When it comes to programming, I seem to be guided by the moon. No, no, not in that sense. Even though the moon at least does have some real influence on our lives here, as evidenced by the tides of the seas. Or the stability of the inclination of the Earth’s rotational axis. Unlike the esoteric nonsense of astrology and all that. It’s always funny to read, or hear, when people say that we see a star. We don’t. We see light that emanated from the star possibly dozens, if not hundreds, of years ago. We do have a relationship to the stars, though, in that each and every atom in our body, as well as the world around us in general, was forged by a dying star. Our bodies consist of atoms most likely even created by many different stars. We are made of stardust, poetically speaking. That gives me pause at times. But I digress. Back to the moon.
Touching the Moon
Just about a year ago, I wrote an ode to the computer technology that made the first landing on the moon possible. I am still fascinated by that video, knowing about the measly computing power that actually flew the lunar module, controlling attitude, doing manoeuvres, and keeping course. Armstrong was only flying the module in the sense that he gave commands to the computer, which did the actual flying.
Lua means moon in Portuguese. It’s also the name of a programming language. I had come in contact with Lua some 15 years ago, as an extension language for a Mac program, I don’t even remember which. I was fascinated right at first contact. In fact, I love it. Is this weird to say about a programming language, of all things?
Lua is a simple and small language, based on clean concepts, as one often finds with programming languages that are defined and maintained by a single person, or a small group of people, as is the case with Lua. Lua is dynamically typed, and every value is a first-class object. The only data structure is the so called table, an associative array. Everything can be both table key and value. Everything. A table can be the key for an element in another table. Or a function. No, not the function value, that would be trivial, but the function itself. Even modules are tables. And there are meta-tables. It’s very powerful in its simplicity. Right up my alley.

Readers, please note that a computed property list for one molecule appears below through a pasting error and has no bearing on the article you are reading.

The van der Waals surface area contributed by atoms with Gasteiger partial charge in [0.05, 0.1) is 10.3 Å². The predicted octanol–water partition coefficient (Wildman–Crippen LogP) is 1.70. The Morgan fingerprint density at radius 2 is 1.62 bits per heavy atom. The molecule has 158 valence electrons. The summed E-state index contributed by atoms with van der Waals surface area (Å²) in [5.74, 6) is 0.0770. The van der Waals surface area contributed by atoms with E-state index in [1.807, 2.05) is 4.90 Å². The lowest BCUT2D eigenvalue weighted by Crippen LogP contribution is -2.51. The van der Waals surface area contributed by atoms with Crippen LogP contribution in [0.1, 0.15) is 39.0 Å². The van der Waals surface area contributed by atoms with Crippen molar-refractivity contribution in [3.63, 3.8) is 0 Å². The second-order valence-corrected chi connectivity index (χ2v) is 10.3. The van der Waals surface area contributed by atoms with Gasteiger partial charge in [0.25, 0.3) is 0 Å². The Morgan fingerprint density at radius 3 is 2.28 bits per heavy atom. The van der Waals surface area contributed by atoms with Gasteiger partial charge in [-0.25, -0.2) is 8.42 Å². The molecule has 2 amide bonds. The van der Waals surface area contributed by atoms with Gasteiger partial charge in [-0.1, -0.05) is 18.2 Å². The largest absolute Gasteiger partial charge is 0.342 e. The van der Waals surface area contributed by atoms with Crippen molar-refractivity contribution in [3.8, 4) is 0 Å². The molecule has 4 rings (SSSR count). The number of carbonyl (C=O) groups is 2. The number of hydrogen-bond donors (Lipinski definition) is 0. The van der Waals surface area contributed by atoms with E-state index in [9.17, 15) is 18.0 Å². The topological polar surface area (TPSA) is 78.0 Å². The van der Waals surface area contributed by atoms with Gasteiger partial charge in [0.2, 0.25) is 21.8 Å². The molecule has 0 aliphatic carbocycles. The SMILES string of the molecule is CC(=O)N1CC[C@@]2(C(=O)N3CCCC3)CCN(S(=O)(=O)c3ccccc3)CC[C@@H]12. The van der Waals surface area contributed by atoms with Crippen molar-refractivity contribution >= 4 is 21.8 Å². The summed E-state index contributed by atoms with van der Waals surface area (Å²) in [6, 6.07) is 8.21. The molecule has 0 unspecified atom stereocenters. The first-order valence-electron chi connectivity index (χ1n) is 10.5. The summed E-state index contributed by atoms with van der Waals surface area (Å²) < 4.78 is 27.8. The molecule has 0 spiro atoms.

I have since used Lua on the Raspberry Pie to implement an HTTP server. I needed something simple to implement user interfaces. Apache and nginx do offer Lua extensions to write responders, but the installations get heavy quickly, so I wrote my own. It’s very basic, but it was fun to design and program, especially as I had only faint ideas how such a server works. Learning is a Good Thing.™
My main use of Lua over the past years is in the context of the on-line game World of Warcraft, which allows to write extensions in the form of so called addons. I have written about it here. My addon Asha has gone through quite a few iterations over the years, due to learning and experience, functional extensions, as well as adaptations to new game versions, including for the Classic version last year.
Not happy with the in-game development and inspection tools, I have also written a command shell that can be run right in the game. With proper command line parsing based on a syntax-driven finite state machine. Just for the kicks. It took me forever to figure that out, though.
The backbone of a Lua system is a global table ‘_G’. All addons are plugged in there as tables, including Blizzard’s own – a lot of the basic game functionality is realised as addons as well. Well-structured addons contain other tables, recursively. You realise the similarity with a file system, and the possibility to inspect all these tables and their values at run-time, moving up and down in the table-tree. My command shell allows exactly that, namely inspecting and manipulating all tables accessible from _G. It has turned out to be very useful when debugging addons. Apart from commands, it also offers aliasing, history, and work environments, and it’s extensible by additional command sets. Also, it’s a combination of command input as text and mouse clicking, in that I can move around the table structures by clicking on the text output. It’s pretty neat.
Enter another moon. Oberon is a major moon of planet Uranus. It’s named after a mythical king of the fairies. Oberon is also the name of a programming language.